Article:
Opinion - They needed another angel
By Rudy Coggins
Published in Sports on July 19, 2006 2:23 PM
The baseball Gods needed another angel.
Keith LeClair -- a friend, teacher and coach -- passed away Monday after nearly a five-year battle with amyotrophic lateral sclerosis (ALS). The loss certainly saddened the East Carolina University community and his collegiate baseball comrades.
An excellent ambassador to the game, LeClair brought class to ECU and transformed the program into a dominating power by the turn of the century. The Pirates posted 200-plus wins, claimed four conference titles, made four appearances in the NCAA Tournament and came close -- twice -- to reaching the mecca of college baseball, Omaha.
LeClair certainly left his mark at ECU.
The most-touching memory occurred after East Carolina seized its first-ever CUSA tournament championship in 2002. Resigned to a ventilator to help him breathe, LeClair watched from a van in right field as the Pirates played a phenomenal game and upended Houston 4-0.
When the players received the trophy, they marched over to LeClair and held it proudly for him to see. Each player shook hands with the coach and many choked back tears as they returned to the locker room. A standing-room-only crowd of mostly purple-and-gold clad fans cheered "ECU!, ECU!, ECU!" and wept openly that afternoon in historic Grainger Stadium.
Modest in his success, LeClair had created a legacy.
But it wasn't about wins and losses that LeClair and his players shared on many a sunny afternoon on the diamond. It was about family, comradery, respect and trusting in each other. The teams from 1998 to 2002 epitomized LeClair's passion and desire for the game, much like he coached before the debilitating disease forced him from the dugout to behind the scenes as a special consultant to the ECU athletic department.
While the disease slowly robbed LeClair of his life, it didn't steal his verve and will to live. One of the most-successful coaches in college baseball, LeClair continued to communicate with the baseball team and provided inspiration -- physically and spiritually -- to every player who wore an ECU uniform.
A replica of his No. 23 jersey is sold in many styles at home games in the sparkling new stadium named after him. One baseball player who most emulates LeClair is selected to wear No. 23 each season.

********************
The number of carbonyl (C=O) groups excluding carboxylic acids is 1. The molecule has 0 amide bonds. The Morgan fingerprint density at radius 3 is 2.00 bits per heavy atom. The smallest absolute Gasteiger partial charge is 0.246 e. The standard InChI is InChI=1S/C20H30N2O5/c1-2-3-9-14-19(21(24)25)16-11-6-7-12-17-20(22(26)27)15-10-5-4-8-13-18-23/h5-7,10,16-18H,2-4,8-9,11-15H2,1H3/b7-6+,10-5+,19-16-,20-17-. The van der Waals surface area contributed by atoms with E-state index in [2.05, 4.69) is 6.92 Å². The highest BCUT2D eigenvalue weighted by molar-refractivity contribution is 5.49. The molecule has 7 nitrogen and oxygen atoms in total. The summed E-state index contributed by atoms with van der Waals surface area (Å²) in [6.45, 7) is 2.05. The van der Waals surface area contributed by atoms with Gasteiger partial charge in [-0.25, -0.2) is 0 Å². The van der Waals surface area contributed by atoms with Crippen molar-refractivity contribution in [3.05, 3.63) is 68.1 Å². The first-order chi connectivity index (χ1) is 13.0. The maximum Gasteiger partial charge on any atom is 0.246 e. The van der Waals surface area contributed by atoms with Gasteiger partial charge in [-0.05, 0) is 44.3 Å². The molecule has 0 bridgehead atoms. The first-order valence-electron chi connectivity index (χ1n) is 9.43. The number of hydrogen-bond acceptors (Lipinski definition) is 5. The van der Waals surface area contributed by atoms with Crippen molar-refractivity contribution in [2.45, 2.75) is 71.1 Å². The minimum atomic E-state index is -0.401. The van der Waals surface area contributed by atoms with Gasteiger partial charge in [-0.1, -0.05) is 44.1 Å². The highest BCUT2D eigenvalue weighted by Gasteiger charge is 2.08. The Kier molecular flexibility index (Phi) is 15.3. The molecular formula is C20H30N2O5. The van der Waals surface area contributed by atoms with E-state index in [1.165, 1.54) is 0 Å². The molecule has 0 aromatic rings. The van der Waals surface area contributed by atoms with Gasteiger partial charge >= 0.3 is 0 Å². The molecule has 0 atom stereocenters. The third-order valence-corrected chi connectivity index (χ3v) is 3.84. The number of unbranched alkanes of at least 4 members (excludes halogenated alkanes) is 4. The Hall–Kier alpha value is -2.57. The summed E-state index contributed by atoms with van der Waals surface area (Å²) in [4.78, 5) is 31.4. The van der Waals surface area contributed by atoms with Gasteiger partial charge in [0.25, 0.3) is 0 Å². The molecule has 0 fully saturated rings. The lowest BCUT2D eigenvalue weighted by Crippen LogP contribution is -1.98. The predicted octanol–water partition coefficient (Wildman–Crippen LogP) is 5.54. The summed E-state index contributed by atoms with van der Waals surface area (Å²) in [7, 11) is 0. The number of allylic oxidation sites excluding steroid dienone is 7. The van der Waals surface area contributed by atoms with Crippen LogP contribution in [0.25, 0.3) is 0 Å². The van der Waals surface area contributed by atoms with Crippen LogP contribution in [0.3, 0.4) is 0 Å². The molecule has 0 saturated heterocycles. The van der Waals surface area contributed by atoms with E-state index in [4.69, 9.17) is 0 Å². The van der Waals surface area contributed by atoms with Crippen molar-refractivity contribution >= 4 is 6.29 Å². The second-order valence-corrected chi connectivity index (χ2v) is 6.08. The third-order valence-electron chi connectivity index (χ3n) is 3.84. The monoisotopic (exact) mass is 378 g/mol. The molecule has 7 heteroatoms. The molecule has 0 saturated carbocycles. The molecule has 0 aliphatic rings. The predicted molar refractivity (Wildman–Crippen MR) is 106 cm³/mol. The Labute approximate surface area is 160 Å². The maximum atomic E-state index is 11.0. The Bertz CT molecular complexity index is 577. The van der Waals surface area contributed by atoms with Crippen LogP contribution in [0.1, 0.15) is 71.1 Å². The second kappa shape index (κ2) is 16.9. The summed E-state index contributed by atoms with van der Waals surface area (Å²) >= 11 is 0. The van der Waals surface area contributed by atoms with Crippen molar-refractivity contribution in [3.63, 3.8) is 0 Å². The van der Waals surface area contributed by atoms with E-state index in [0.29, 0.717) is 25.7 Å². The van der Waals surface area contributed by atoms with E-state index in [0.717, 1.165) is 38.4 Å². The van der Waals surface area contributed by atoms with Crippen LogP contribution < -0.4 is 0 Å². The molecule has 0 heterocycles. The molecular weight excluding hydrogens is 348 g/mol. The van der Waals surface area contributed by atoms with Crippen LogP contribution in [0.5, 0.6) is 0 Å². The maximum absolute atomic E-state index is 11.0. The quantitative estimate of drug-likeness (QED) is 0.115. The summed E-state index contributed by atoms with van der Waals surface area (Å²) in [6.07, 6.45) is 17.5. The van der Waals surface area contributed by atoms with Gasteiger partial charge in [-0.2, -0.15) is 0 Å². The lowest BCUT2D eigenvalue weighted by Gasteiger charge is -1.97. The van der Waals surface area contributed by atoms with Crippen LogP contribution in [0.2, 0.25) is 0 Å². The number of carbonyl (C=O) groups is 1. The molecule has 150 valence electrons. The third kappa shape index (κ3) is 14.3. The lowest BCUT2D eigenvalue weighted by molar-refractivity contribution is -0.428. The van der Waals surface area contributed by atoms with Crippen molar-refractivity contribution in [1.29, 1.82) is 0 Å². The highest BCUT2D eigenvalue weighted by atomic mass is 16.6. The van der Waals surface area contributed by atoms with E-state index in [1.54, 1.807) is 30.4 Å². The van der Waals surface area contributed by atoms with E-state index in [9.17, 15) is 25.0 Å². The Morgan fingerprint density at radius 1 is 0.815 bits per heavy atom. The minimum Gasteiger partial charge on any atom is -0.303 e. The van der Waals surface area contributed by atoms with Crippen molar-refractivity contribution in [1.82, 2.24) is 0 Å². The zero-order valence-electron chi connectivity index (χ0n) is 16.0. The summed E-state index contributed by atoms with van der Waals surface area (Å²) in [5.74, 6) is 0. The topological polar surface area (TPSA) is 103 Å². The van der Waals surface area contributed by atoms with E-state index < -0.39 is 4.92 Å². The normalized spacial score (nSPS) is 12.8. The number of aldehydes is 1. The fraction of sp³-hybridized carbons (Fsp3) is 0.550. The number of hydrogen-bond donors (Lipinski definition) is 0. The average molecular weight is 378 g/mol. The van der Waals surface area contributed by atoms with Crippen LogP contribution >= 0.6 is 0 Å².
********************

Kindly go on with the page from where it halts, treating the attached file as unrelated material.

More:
Conference USA officials renamed their baseball coach of the year award in honor of LeClair.
"His legacy in Pirate athletics is unmatched, and his good counsel will be sorely missed in our daily lives," said ECU athletics director Terry Holland of LeClair's passing. "His dignified approach to whatever life brought him provides a model for every human being and particularly those of us who work with the young men and women who are this nation's future.
"He has enriched ECU athletics in many significant ways but most importantly by bringing (wife) Lynn, (and children) J.D. and Audrey into the Pirate family."
LeClair never wavered as to why God selected him to bear the disease that has crippled so many others and painstakingly taken them away from their families. He taught his players to take each game one pitch at a time. Meanwhile, he took life as one breath and one day at a time.
LeClair gave a fitting explanation about his life when inducted into ECU's Hall of Fame in 2002, barely a year after learning he had ALS.
"I believe God called me here to Greenville to coach, which I did to the best of my ability," LeClair said. "A year ago, I believed he called me out of coaching to be a witness for him."
And now he's an angel.
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